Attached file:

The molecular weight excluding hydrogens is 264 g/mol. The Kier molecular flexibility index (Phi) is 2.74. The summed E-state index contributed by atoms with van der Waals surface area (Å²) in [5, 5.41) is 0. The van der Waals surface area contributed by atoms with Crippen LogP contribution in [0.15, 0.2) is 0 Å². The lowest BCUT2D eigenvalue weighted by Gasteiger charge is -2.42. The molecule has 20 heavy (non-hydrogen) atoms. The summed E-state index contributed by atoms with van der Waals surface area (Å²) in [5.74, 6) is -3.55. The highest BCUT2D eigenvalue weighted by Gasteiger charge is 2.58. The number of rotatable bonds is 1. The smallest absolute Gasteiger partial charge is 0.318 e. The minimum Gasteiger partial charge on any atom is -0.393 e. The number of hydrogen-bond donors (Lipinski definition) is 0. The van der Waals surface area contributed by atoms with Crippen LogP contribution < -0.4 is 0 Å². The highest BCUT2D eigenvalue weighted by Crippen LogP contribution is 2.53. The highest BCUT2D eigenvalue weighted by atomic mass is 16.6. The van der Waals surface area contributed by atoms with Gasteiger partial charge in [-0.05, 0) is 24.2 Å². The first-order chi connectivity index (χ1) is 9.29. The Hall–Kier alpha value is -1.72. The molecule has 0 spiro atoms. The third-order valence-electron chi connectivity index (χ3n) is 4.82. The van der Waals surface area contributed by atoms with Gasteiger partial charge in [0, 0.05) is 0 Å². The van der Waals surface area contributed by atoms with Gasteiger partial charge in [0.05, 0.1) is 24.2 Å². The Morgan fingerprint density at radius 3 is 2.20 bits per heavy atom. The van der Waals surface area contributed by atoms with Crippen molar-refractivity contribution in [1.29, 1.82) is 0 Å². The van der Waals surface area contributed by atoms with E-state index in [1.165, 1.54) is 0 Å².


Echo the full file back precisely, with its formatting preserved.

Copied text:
The molecular weight excluding hydrogens is 264 g/mol. The Kier molecular flexibility index (Phi) is 2.74. The summed E-state index contributed by atoms with van der Waals surface area (Å²) in [5, 5.41) is 0. The van der Waals surface area contributed by atoms with Crippen LogP contribution in [0.15, 0.2) is 0 Å². The lowest BCUT2D eigenvalue weighted by Gasteiger charge is -2.42. The molecule has 20 heavy (non-hydrogen) atoms. The summed E-state index contributed by atoms with van der Waals surface area (Å²) in [5.74, 6) is -3.55. The highest BCUT2D eigenvalue weighted by Gasteiger charge is 2.58. The number of rotatable bonds is 1. The smallest absolute Gasteiger partial charge is 0.318 e. The minimum Gasteiger partial charge on any atom is -0.393 e. The number of hydrogen-bond donors (Lipinski definition) is 0. The van der Waals surface area contributed by atoms with Crippen LogP contribution < -0.4 is 0 Å². The highest BCUT2D eigenvalue weighted by Crippen LogP contribution is 2.53. The highest BCUT2D eigenvalue weighted by atomic mass is 16.6. The van der Waals surface area contributed by atoms with Gasteiger partial charge in [-0.05, 0) is 24.2 Å². The first-order chi connectivity index (χ1) is 9.29. The Hall–Kier alpha value is -1.72. The molecule has 0 spiro atoms. The third-order valence-electron chi connectivity index (χ3n) is 4.82. The van der Waals surface area contributed by atoms with Gasteiger partial charge in [0, 0.05) is 0 Å². The van der Waals surface area contributed by atoms with Gasteiger partial charge in [0.05, 0.1) is 24.2 Å². The Morgan fingerprint density at radius 3 is 2.20 bits per heavy atom. The van der Waals surface area contributed by atoms with Crippen molar-refractivity contribution in [1.29, 1.82) is 0 Å². The van der Waals surface area contributed by atoms with E-state index in [1.165, 1.54) is 0 Å².